In bawdy, moving prose, Rita Mae Brown tells the story of Molly Bolt, the adoptive daughter of a dirt-poor Southern couple who boldly forges her own path in America. With her startling beauty and crackling wit, Molly finds that women are drawn to her wherever she goes — and she refuses to apologize for loving them back.
by Joe Hill (Hill)
Ignatius Perrish spent the night drunk and doing terrible things. He woke up the next morning with a thunderous hangover, a raging headache… and a pair of horns growing from his temples. A mental breakdown would have been the most natural thing in the world. But there was nothing natural about the horns, which were all too real.
The Turn of the Key
by Ruth Ware (Ware)
When Rowan stumbles across an ad for a live-in nanny, she’s looking for something else completely. But it seems like too good an opportunity to miss — with a staggeringly generous salary. What Rowan doesn’t know is that she’s stepping into a nightmare — one that will end with a child dead and Rowan in prison awaiting trial for murder.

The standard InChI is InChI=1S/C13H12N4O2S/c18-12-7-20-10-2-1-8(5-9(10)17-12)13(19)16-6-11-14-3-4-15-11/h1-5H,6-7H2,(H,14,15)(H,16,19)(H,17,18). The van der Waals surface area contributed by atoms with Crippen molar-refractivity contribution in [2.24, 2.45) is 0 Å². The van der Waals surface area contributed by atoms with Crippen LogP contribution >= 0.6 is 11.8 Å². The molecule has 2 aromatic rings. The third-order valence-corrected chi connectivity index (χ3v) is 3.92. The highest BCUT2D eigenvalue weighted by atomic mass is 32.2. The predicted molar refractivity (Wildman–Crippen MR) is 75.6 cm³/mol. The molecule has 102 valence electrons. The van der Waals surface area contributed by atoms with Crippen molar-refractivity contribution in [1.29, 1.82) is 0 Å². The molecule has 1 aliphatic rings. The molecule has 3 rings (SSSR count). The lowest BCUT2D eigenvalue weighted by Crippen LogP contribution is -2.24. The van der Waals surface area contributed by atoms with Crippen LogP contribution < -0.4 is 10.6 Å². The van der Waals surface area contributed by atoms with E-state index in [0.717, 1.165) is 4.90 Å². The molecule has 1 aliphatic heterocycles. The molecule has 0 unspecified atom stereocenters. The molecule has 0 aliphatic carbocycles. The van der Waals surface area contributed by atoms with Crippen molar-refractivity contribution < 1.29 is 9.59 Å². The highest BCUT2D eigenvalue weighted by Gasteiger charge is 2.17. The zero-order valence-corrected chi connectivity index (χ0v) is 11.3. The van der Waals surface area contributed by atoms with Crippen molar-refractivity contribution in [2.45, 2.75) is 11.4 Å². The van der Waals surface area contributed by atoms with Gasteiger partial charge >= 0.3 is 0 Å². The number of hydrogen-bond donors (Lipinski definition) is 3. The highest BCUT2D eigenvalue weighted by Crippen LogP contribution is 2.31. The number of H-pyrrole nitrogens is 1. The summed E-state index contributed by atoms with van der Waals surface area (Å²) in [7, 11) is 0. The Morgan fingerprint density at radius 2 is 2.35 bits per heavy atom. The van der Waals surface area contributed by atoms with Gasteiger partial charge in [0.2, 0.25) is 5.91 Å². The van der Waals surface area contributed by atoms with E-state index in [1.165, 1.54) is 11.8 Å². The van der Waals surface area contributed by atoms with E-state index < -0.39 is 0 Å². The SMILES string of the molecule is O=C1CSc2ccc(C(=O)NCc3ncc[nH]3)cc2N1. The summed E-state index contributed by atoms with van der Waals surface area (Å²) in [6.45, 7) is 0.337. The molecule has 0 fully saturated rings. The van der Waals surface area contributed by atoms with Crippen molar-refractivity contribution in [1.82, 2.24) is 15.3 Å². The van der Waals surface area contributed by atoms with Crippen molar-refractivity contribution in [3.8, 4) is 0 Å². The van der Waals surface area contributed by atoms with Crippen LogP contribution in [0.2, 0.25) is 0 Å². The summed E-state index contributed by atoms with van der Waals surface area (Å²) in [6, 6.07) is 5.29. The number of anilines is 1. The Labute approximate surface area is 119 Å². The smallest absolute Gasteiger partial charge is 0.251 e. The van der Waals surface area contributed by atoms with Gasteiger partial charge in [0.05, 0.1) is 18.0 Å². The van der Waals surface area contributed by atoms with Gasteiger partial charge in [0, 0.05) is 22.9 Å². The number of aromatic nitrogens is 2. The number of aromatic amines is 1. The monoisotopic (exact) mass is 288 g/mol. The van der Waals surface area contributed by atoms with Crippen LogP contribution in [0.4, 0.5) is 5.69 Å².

If It Bleeds
by Stephen King (King)
If it Bleeds is a collection of four new novellas — Mr. Harrigan’s Phone, The Life of Chuck, Rat, and the title story If It Bleeds — each pulling readers into intriguing and frightening places.
Too Much and Never Enough: How My Family Created the World’s Most Dangerous Man
by Mary L. Trump (Biography Trump)
In this revelatory, authoritative portrait of Donald J. Trump and the toxic family that made him, Mary L. Trump, a trained clinical psychologist and Donald’s only niece, shines a bright light on the dark history of their family in order to explain how her uncle became the man who now threatens the world’s health, economic security, and social fabric.
by Octavia Butler (Butler)
First published in 1979, the book is the first-person account of a young African-American woman writer, Dana, who finds herself being shunted in time between her Los Angeles, California home in 1976 and a pre-Civil War Maryland plantation. There she meets her ancestors: a proud black freewoman and a white planter who has forced her into slavery and concubinage. As Dana’s stays in the past become longer, the young woman becomes intimately entangled with the plantation community. She makes hard choices to survive slavery and to ensure her return to her own time.